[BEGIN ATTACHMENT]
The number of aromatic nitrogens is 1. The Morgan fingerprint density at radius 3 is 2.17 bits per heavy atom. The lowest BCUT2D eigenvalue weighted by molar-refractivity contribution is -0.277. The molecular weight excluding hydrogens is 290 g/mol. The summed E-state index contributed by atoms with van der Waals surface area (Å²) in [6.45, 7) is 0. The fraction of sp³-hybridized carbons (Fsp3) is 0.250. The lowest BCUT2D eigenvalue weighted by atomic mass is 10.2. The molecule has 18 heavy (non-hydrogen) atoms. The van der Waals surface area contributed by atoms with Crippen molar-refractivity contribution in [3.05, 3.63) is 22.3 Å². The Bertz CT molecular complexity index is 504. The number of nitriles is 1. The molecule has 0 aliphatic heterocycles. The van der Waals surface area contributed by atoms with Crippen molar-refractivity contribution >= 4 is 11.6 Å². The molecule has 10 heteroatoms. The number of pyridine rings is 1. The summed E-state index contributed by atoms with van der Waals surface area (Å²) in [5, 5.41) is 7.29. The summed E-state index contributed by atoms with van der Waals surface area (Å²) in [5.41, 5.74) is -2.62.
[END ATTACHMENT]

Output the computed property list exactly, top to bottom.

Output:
The number of aromatic nitrogens is 1. The Morgan fingerprint density at radius 3 is 2.17 bits per heavy atom. The lowest BCUT2D eigenvalue weighted by molar-refractivity contribution is -0.277. The molecular weight excluding hydrogens is 290 g/mol. The summed E-state index contributed by atoms with van der Waals surface area (Å²) in [6.45, 7) is 0. The fraction of sp³-hybridized carbons (Fsp3) is 0.250. The lowest BCUT2D eigenvalue weighted by atomic mass is 10.2. The molecule has 18 heavy (non-hydrogen) atoms. The van der Waals surface area contributed by atoms with Crippen molar-refractivity contribution in [3.05, 3.63) is 22.3 Å². The Bertz CT molecular complexity index is 504. The number of nitriles is 1. The molecule has 0 aliphatic heterocycles. The van der Waals surface area contributed by atoms with Crippen molar-refractivity contribution >= 4 is 11.6 Å². The molecule has 10 heteroatoms. The number of pyridine rings is 1. The summed E-state index contributed by atoms with van der Waals surface area (Å²) in [5, 5.41) is 7.29. The summed E-state index contributed by atoms with van der Waals surface area (Å²) in [5.41, 5.74) is -2.62.